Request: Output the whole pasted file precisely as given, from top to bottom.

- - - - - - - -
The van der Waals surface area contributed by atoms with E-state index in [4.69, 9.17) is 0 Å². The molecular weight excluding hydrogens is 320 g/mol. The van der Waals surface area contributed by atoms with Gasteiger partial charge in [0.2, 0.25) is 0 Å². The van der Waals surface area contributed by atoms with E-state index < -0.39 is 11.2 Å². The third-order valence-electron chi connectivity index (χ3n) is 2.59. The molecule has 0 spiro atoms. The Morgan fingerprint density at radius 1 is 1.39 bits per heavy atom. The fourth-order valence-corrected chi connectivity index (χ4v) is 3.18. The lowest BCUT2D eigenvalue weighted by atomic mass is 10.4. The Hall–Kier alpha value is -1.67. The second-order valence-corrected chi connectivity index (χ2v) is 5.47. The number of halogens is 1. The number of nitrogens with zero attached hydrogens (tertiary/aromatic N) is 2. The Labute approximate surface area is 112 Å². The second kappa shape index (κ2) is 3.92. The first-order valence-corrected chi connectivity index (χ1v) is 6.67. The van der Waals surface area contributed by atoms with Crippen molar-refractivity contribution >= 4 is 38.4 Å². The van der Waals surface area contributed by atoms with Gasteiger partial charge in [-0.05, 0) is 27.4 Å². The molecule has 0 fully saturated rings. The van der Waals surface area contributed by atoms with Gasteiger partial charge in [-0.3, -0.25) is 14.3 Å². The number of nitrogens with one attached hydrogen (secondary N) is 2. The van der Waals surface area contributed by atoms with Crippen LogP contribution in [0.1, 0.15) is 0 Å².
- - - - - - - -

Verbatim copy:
The van der Waals surface area contributed by atoms with E-state index in [4.69, 9.17) is 0 Å². The molecular weight excluding hydrogens is 320 g/mol. The van der Waals surface area contributed by atoms with Gasteiger partial charge in [0.2, 0.25) is 0 Å². The van der Waals surface area contributed by atoms with E-state index < -0.39 is 11.2 Å². The third-order valence-electron chi connectivity index (χ3n) is 2.59. The molecule has 0 spiro atoms. The Morgan fingerprint density at radius 1 is 1.39 bits per heavy atom. The fourth-order valence-corrected chi connectivity index (χ4v) is 3.18. The lowest BCUT2D eigenvalue weighted by atomic mass is 10.4. The Hall–Kier alpha value is -1.67. The second-order valence-corrected chi connectivity index (χ2v) is 5.47. The number of halogens is 1. The number of nitrogens with zero attached hydrogens (tertiary/aromatic N) is 2. The Labute approximate surface area is 112 Å². The second kappa shape index (κ2) is 3.92. The first-order valence-corrected chi connectivity index (χ1v) is 6.67. The van der Waals surface area contributed by atoms with Crippen molar-refractivity contribution >= 4 is 38.4 Å². The van der Waals surface area contributed by atoms with Gasteiger partial charge in [-0.05, 0) is 27.4 Å². The molecule has 0 fully saturated rings. The van der Waals surface area contributed by atoms with Gasteiger partial charge in [-0.3, -0.25) is 14.3 Å². The number of nitrogens with one attached hydrogen (secondary N) is 2. The van der Waals surface area contributed by atoms with Crippen LogP contribution in [0.1, 0.15) is 0 Å².